The Enemy's Gate is Down

The above "fan art" depicts a very iconic scene from the book Ender's Game. Six hours in photoshop.  Once Again I leave backgrounds for hte last, and it shows.  But I always imagined this room/scene being very very sparse - just Ender, a holographic console and a terminal.

I'm a huge fan of the book Ender's Game. I didn't read it until I was 25, and i was immediately drawn into the visceral action, the intrigue and suspense that culminates in the twist toward the end of the book.  If you like sci-fi and are even moderately interested in reading Ender's Game, go read it now.  If you don't care about Sci Fi, just quit reading this post since I'm going to nerd out for the rest of it.

I just finished Children of the Mind, which is the latest book, chronoligically, taking place 3,000 years after the original book.  What's interesting is it took me 5 years to get into the mindset to enjoy the original sequels to Ender's Game, which, starting with Speaker for the Dead, take a decidedly philosophical turn; a definite contrast to the action and intrigue of Ender's Game.

For the past six months I've been listening to the entire series via Audible.  It made trips to the gym, doing dishes and folding laundry that much more enjoyable.  The Ender books are the best produced audio books I've ever listened to, and I really recommend them.  It's the next best thing to a movie, with different characters voiced by different narrators (really "actors" is the better term) at times.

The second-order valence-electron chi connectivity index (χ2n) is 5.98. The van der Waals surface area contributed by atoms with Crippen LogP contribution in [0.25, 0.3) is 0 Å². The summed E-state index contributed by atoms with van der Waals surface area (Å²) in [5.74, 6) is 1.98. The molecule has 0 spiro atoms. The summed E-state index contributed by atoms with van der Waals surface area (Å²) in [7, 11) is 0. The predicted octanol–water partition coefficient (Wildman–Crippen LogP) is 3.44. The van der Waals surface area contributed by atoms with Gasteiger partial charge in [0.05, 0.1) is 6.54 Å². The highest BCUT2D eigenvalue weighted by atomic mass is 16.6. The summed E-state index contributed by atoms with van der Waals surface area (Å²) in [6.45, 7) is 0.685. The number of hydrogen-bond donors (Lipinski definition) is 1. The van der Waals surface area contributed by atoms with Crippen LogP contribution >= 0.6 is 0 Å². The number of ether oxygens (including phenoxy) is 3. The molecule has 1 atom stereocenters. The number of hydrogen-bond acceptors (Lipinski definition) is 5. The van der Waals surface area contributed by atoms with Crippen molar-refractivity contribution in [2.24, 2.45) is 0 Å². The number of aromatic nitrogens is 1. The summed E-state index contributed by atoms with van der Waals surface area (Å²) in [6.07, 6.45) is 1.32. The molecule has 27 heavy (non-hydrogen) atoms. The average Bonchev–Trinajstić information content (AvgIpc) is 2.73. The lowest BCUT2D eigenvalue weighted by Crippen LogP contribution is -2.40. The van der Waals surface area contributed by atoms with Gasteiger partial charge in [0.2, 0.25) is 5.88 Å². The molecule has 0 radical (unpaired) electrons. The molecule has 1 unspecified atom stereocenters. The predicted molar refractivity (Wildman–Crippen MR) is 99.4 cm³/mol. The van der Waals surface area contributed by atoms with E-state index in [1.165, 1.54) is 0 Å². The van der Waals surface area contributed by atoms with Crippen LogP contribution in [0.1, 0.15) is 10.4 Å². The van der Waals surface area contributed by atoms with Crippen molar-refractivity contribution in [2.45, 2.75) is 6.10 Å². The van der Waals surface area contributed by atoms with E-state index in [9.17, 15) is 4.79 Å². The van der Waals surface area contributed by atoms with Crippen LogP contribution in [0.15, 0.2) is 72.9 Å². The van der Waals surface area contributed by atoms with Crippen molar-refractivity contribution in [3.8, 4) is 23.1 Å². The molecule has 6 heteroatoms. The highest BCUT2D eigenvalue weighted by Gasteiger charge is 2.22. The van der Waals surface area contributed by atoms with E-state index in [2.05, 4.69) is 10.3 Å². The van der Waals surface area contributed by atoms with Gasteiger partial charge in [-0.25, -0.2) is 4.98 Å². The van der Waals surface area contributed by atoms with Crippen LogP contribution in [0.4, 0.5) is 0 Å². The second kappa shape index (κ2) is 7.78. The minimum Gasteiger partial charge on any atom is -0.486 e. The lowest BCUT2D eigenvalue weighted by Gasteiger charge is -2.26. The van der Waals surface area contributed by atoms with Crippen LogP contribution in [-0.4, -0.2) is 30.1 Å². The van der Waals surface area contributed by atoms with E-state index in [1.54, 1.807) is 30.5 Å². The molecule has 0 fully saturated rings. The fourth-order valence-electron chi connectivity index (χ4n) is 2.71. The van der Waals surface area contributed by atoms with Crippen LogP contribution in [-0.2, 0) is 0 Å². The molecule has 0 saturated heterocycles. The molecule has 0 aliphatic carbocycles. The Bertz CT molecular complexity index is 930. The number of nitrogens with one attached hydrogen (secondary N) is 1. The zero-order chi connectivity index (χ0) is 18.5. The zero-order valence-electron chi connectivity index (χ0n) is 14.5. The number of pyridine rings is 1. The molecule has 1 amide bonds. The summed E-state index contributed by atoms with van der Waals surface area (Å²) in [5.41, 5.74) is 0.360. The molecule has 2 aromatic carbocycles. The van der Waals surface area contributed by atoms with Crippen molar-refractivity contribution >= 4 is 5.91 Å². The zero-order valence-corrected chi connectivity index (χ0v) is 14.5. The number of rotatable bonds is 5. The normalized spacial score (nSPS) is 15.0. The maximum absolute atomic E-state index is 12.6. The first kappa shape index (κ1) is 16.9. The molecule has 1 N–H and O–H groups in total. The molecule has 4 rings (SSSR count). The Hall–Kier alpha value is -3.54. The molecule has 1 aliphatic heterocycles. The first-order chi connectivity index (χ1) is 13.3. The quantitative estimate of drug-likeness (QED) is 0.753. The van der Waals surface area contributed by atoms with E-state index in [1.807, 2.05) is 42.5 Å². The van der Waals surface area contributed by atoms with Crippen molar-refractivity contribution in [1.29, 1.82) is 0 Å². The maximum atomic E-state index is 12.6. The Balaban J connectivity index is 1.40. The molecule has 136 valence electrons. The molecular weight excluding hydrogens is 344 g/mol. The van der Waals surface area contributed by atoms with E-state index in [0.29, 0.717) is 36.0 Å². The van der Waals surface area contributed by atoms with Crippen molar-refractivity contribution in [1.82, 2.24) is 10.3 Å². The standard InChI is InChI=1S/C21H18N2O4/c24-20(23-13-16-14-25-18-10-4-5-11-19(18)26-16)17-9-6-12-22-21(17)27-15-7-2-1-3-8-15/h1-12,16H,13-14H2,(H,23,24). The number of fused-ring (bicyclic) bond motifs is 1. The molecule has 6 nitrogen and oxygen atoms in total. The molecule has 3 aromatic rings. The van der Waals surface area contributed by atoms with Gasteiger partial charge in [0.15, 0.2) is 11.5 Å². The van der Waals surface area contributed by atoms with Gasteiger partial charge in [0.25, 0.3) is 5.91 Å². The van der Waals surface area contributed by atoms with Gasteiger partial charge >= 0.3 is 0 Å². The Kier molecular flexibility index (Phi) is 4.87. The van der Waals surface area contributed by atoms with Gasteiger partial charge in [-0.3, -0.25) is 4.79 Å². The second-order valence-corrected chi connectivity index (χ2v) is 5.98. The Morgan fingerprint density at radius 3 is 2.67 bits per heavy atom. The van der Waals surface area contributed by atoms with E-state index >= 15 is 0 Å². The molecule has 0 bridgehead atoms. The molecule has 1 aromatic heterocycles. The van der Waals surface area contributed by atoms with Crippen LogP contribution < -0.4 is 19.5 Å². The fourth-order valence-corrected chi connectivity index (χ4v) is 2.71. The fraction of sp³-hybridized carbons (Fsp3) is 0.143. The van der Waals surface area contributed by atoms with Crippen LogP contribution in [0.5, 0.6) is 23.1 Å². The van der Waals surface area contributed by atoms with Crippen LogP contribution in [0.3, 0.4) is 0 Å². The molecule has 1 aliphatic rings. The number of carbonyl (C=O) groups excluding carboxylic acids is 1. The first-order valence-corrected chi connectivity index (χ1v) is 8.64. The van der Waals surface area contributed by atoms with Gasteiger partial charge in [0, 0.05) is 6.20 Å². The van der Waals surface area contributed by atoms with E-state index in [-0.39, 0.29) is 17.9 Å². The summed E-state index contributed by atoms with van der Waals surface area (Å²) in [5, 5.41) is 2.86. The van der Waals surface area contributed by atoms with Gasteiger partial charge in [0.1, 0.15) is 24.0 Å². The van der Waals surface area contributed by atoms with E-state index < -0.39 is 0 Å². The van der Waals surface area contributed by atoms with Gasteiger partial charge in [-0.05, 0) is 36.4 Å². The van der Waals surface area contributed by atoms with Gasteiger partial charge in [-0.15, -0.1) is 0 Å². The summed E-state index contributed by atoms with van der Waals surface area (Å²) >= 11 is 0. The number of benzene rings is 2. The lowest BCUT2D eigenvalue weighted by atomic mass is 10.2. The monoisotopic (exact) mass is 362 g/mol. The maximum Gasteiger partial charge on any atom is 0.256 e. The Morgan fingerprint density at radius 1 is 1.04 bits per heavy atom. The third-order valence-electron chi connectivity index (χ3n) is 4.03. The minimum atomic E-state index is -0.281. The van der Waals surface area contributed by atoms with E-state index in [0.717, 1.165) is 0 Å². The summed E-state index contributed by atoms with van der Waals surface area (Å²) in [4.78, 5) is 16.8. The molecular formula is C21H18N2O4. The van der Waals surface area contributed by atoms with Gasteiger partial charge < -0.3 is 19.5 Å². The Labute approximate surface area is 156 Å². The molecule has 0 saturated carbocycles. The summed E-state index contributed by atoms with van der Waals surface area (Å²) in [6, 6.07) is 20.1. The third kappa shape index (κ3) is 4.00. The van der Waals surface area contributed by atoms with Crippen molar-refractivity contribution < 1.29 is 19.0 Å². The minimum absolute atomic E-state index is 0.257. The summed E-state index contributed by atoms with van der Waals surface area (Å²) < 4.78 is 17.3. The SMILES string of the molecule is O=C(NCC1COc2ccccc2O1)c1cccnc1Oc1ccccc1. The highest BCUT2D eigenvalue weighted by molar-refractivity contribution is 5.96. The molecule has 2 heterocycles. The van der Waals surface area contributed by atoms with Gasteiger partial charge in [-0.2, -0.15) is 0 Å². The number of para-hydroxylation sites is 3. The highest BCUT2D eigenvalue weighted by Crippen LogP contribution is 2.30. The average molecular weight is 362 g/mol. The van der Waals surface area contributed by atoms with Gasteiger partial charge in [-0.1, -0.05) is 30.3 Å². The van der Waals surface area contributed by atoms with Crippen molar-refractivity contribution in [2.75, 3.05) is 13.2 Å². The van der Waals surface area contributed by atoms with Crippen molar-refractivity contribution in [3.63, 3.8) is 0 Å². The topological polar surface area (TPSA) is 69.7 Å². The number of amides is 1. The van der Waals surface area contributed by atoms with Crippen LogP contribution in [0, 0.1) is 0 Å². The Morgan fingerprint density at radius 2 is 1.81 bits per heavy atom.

In addition to the original four Ender books released from 1985-1996, there are five full novels in the Enderverse released in the last 10 years.  The took place between the original Ender's game and Speaker for the Dead.  I had the ability to read them all in chronological order, so I did.  Consult wikipedia if you want to do the same.

The last chronological book (the one I just recently finished), Children of the Mind, was a very good read/listen.  The plot took a very interesting turn and presents -- and attempts to answer -- interesting questions, such as whether Artificial Intelligence is life, what it is to have a "soul", what happens when you die, etc.  That's quite a philosophical arc, going from a little boy in a battle school to a story about the very nature of the universe.

The author, Orson Scott Card, has political views that I vehemently disagree with, and he tends to get a little preachy in his storytelling, but I did genuinely enjoy them for their imagination and the very thoroughly realized characters.  And for getting through the sluggish parts (some of them tend to drag on with pages and pages of dialog), listening is the way to go.

I'm not sure, but I think seeing the story unfold this way (chronoligical rather than the order in which they were written) made it much more enjoyable, and I hope this will especially be true when Card releases the book that ties the Shadow Series and the Ender series together and ties the loose threads.